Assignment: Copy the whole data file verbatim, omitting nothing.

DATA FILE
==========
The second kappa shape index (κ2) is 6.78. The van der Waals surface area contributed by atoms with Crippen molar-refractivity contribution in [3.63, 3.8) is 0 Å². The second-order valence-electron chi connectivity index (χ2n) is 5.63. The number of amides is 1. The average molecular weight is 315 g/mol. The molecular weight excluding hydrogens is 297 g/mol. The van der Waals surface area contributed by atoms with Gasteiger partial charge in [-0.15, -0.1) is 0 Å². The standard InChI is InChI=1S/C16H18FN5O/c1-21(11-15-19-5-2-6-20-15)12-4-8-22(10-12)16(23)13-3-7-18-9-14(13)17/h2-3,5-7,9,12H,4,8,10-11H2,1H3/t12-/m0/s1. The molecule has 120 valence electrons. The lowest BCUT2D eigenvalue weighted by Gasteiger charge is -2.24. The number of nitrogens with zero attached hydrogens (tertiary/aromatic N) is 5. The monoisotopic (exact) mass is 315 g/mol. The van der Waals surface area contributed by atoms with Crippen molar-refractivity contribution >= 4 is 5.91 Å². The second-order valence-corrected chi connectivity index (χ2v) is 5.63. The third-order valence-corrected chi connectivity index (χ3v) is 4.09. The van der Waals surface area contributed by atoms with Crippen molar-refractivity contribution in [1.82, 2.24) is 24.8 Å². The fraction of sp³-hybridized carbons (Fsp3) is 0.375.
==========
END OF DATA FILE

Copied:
The second kappa shape index (κ2) is 6.78. The van der Waals surface area contributed by atoms with Crippen molar-refractivity contribution in [3.63, 3.8) is 0 Å². The second-order valence-electron chi connectivity index (χ2n) is 5.63. The number of amides is 1. The average molecular weight is 315 g/mol. The molecular weight excluding hydrogens is 297 g/mol. The van der Waals surface area contributed by atoms with Gasteiger partial charge in [-0.15, -0.1) is 0 Å². The standard InChI is InChI=1S/C16H18FN5O/c1-21(11-15-19-5-2-6-20-15)12-4-8-22(10-12)16(23)13-3-7-18-9-14(13)17/h2-3,5-7,9,12H,4,8,10-11H2,1H3/t12-/m0/s1. The molecule has 120 valence electrons. The lowest BCUT2D eigenvalue weighted by Gasteiger charge is -2.24. The number of nitrogens with zero attached hydrogens (tertiary/aromatic N) is 5. The monoisotopic (exact) mass is 315 g/mol. The van der Waals surface area contributed by atoms with Crippen molar-refractivity contribution >= 4 is 5.91 Å². The second-order valence-corrected chi connectivity index (χ2v) is 5.63. The third-order valence-corrected chi connectivity index (χ3v) is 4.09. The van der Waals surface area contributed by atoms with Crippen molar-refractivity contribution in [1.82, 2.24) is 24.8 Å². The fraction of sp³-hybridized carbons (Fsp3) is 0.375.